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Osteoporosis Nursing Guide

Content Created by: Tiffany Fields, RN, BSN, MSN, DNP, CRNP

Overview: Osteoporosis

This content is intended as a Quick Reference for Osteoporosis and will cover an overview and nursing considerations utilizing the nursing process.

Osteoporosis Etiology and Epidemiology

Osteoporosis weakens the bones, causing them to break easily. The common places to break are the hip bone, backbone, and wrist. Osteoporosis is also known as the “silent disease” because the changes are not known until the bone breaks, though it has been losing strength for many years.

The body breaks down old bones and replaces them with new bone tissue to maintain strength. Around the age of 30, the bone mass will begin to cease and, as people age, more of the bone may be broken down without being replaced (Greenstein & Gorczyca, 2019). The goal of bone health is to maintain as much bone as possible throughout life.

Osteoporosis Diagnosis

To diagnose for osteoporosis providers may do the following diagnostic testing:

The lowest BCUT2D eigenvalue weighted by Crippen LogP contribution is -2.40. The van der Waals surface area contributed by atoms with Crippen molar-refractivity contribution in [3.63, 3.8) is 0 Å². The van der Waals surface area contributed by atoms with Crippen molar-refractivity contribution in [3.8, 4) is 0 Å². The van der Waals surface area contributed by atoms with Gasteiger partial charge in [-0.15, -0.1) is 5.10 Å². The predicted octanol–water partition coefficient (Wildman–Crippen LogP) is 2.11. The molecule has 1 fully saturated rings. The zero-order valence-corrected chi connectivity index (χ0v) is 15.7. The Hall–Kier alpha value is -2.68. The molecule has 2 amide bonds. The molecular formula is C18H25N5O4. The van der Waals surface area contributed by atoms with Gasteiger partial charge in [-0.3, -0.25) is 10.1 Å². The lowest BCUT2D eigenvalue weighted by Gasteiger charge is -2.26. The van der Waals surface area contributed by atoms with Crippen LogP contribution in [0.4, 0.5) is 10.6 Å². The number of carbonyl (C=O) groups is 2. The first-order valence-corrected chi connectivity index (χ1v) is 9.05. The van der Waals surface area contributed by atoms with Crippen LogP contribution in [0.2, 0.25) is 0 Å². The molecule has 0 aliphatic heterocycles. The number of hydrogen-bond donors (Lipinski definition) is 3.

• Lower levels of X-ray
  • CT-scan
  • Bone density test

Osteoporosis Management

Treatment recommendations are based on the prognosis of breaking a bone in the next decade. The goals for treatment are to (Kanis et al., 2018):

  • Improve or maintain quality of life
  • Decrease risk for falls
  • Promote safe environment
  • Modify the risk for bone loss
  • Improve or maintain functioning of daily living

If the individual is at risk for bone loss, the provider will prescribe medication to assist with decreasing the chances of bone loss. The medications may include bisphosphonates, such as:

  • Alendronate (Binosto®, Fosamax®)
  • Risedronate (Actonel®, Atelvia®)
  • Ibandronate (Boniva®)
  • Zoledronic acid (Reclast®, Zometa®)

The risk for bone loss grows as the individual gets older. Women tend to lose bone density quickly for several years during the time of menopause. After that, the loss will tend to decrease but continues. In men, it tends to be slower than women, but after the age of 65 both genders are losing bone density at the same rate.